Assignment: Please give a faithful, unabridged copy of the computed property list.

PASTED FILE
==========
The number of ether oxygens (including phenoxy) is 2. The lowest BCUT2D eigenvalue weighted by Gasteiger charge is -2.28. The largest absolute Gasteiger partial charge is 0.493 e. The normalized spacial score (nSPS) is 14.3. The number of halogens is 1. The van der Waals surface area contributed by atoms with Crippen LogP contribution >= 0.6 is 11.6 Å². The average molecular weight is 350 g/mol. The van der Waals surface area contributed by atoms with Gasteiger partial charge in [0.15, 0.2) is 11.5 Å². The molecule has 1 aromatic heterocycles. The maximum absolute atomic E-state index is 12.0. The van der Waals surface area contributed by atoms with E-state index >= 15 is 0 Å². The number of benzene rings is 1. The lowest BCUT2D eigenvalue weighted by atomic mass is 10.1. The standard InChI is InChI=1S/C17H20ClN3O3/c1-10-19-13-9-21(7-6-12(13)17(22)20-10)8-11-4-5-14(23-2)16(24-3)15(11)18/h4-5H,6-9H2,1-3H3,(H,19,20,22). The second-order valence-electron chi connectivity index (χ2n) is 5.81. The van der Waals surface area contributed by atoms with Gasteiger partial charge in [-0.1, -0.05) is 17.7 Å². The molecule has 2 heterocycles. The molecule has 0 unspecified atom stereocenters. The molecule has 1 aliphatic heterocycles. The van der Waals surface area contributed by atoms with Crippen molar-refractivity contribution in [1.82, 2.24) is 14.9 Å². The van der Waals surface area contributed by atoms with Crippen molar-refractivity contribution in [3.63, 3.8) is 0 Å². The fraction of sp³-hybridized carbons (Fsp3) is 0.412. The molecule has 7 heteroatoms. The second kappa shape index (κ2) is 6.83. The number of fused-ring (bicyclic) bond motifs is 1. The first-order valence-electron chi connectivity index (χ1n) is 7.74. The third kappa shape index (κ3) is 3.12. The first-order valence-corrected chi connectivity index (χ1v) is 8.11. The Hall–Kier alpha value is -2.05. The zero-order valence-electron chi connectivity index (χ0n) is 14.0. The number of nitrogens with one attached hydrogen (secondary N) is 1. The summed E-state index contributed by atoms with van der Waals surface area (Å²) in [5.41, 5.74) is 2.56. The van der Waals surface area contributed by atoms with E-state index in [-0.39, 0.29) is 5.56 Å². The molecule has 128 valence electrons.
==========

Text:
The number of ether oxygens (including phenoxy) is 2. The lowest BCUT2D eigenvalue weighted by Gasteiger charge is -2.28. The largest absolute Gasteiger partial charge is 0.493 e. The normalized spacial score (nSPS) is 14.3. The number of halogens is 1. The van der Waals surface area contributed by atoms with Crippen LogP contribution >= 0.6 is 11.6 Å². The average molecular weight is 350 g/mol. The van der Waals surface area contributed by atoms with Gasteiger partial charge in [0.15, 0.2) is 11.5 Å². The molecule has 1 aromatic heterocycles. The maximum absolute atomic E-state index is 12.0. The van der Waals surface area contributed by atoms with E-state index >= 15 is 0 Å². The number of benzene rings is 1. The lowest BCUT2D eigenvalue weighted by atomic mass is 10.1. The standard InChI is InChI=1S/C17H20ClN3O3/c1-10-19-13-9-21(7-6-12(13)17(22)20-10)8-11-4-5-14(23-2)16(24-3)15(11)18/h4-5H,6-9H2,1-3H3,(H,19,20,22). The second-order valence-electron chi connectivity index (χ2n) is 5.81. The van der Waals surface area contributed by atoms with Gasteiger partial charge in [-0.1, -0.05) is 17.7 Å². The molecule has 2 heterocycles. The molecule has 0 unspecified atom stereocenters. The molecule has 1 aliphatic heterocycles. The van der Waals surface area contributed by atoms with Crippen molar-refractivity contribution in [1.82, 2.24) is 14.9 Å². The van der Waals surface area contributed by atoms with Crippen molar-refractivity contribution in [3.63, 3.8) is 0 Å². The fraction of sp³-hybridized carbons (Fsp3) is 0.412. The molecule has 7 heteroatoms. The second kappa shape index (κ2) is 6.83. The number of fused-ring (bicyclic) bond motifs is 1. The first-order valence-electron chi connectivity index (χ1n) is 7.74. The third kappa shape index (κ3) is 3.12. The first-order valence-corrected chi connectivity index (χ1v) is 8.11. The Hall–Kier alpha value is -2.05. The zero-order valence-electron chi connectivity index (χ0n) is 14.0. The number of nitrogens with one attached hydrogen (secondary N) is 1. The summed E-state index contributed by atoms with van der Waals surface area (Å²) in [5.41, 5.74) is 2.56. The van der Waals surface area contributed by atoms with E-state index in [-0.39, 0.29) is 5.56 Å². The molecule has 128 valence electrons.